A favorite tactic for attacking the Book of Mormon today is to find parallels in other modern texts from Joseph Smith’s day or before, and then argue that they are evidence for plagiarism or at least “influence” enough to rule out the Book of Mormon as an ancient text translated with the power of God. My two previous posts deal with this topic and draw in part upon Benjamin McGuire’s response at Mormon Interpreter to a recent statistical effort pointing to an alleged “smoking gun” for alleged fabrication of the Book of Mormon.
With statistical analysis, it is possible to find numerous brief parallels scattered throughout any two texts. Finding chunks of four words at a time can be interesting, but what does it tell us about authorship? When we apply what critics are finding in this recent case or in any case of alleged plagiarism or influence, what we tend to get implicitly is a process in which Joseph Smith’s “plagiarism” did something that plagiarists usually try to avoid: making life harder rather than easier for the fabricator/author. These smoking guns don’t offer nice, polished sections of plagiarized text and detailed stories that Joseph could lift and use to simplify his life. Rather, it looks like the process of composing his text was one of incredible tedium, pausing every few words to snatch three, four, or five words from a text somewhere, or turning to another text for a tiny idea that could be momentarily adapted. Occasionally a bit of imagination was used to complete the plagiarism. For example, in describing the scene of Lehi finding the Liahona, one of the impressive parallels I discuss in my previous post would imply that Joseph turned to The Late War and found a passage about ships being sunk by torpedoes, and in the description of a torpedo, found and applied the word “ball.” This resulting curious workmanship of the portable and non-explosive Liahona in the final text is certainly better than having Lehi find a mystic torpedo outside his tent, but turning to a naval scene in The Late War at that point for guidance on what Lehi would find in the desert just seems like an easy way to make life unnecessarily difficult for a young plagiarizer.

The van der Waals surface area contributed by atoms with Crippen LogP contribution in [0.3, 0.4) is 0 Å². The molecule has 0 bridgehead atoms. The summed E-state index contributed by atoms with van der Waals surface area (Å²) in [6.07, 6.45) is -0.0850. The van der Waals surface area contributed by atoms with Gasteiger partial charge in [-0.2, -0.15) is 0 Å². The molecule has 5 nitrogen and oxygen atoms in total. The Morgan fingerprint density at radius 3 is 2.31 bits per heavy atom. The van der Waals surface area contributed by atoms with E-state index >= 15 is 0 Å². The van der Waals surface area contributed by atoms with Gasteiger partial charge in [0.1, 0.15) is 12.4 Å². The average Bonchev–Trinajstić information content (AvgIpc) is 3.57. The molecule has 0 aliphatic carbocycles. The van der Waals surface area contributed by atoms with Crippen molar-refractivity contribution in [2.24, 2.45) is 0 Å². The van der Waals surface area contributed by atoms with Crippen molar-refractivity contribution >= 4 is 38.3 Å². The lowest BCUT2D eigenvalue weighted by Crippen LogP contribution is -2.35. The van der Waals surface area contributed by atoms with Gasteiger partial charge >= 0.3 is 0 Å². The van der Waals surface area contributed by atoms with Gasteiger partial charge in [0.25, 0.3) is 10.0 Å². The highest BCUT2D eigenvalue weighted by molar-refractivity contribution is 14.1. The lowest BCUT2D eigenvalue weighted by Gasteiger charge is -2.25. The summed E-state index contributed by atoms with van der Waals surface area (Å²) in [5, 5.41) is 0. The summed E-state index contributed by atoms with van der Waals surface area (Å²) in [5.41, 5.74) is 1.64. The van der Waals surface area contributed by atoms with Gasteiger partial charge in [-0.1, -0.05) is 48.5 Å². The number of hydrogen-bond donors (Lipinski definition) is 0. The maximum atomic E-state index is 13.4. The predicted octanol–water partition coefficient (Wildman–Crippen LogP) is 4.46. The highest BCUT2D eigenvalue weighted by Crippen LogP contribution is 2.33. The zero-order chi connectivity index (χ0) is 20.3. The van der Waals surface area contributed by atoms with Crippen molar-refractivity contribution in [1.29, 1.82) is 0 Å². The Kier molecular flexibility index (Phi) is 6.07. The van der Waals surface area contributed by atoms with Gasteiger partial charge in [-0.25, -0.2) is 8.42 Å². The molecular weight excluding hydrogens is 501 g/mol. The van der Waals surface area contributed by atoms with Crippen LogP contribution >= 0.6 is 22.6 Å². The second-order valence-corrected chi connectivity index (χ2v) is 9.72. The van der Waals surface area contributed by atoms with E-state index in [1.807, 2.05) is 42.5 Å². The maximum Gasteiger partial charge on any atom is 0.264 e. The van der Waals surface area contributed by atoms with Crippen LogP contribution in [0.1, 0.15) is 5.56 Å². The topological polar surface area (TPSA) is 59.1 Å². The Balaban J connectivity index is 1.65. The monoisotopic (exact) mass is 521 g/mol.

But if all these parallels are the result of mere exposure to various sources that were digested and used almost subconsciously by Joseph, rather than being directly applied in overt plagiarism as some have suggested, then where do the many snatches of four-word phrases come from, if not from chance and natural overlap when similar style is used and related topics are discussed? Read these other works, then look at the real content of the Book of Mormon, and explain how they account for anything. The latest smoking gun gives us very faint smoke indeed.
Update, Nov. 14, 2013: Wait a second. If we Mormons are now discounting parallels, aren’t we discounting much of the evidence for the Book of Mormon as an ancient book since a good portion of that is based on parallels as well? Parallels, like experimental data in scientific research (e.g., individual positive or negative results in a pharmaceutical trial), can be meaningful and give insight, when the right test is conducted, when the right questions are asked, and when the right analysis is done. To argue against the irrelevance of bad data (“big” or otherwise) based on flawed work and errant assumptions is not to discount all research and data per se. When loose parallels with another text and some similar phrases might theoretically account for, say, far less than 1% of a text, the work of explaining the origins of that text is hardly done. There is much more to say on the proper applications of parallels and data to Book of Mormon studies that I will address later.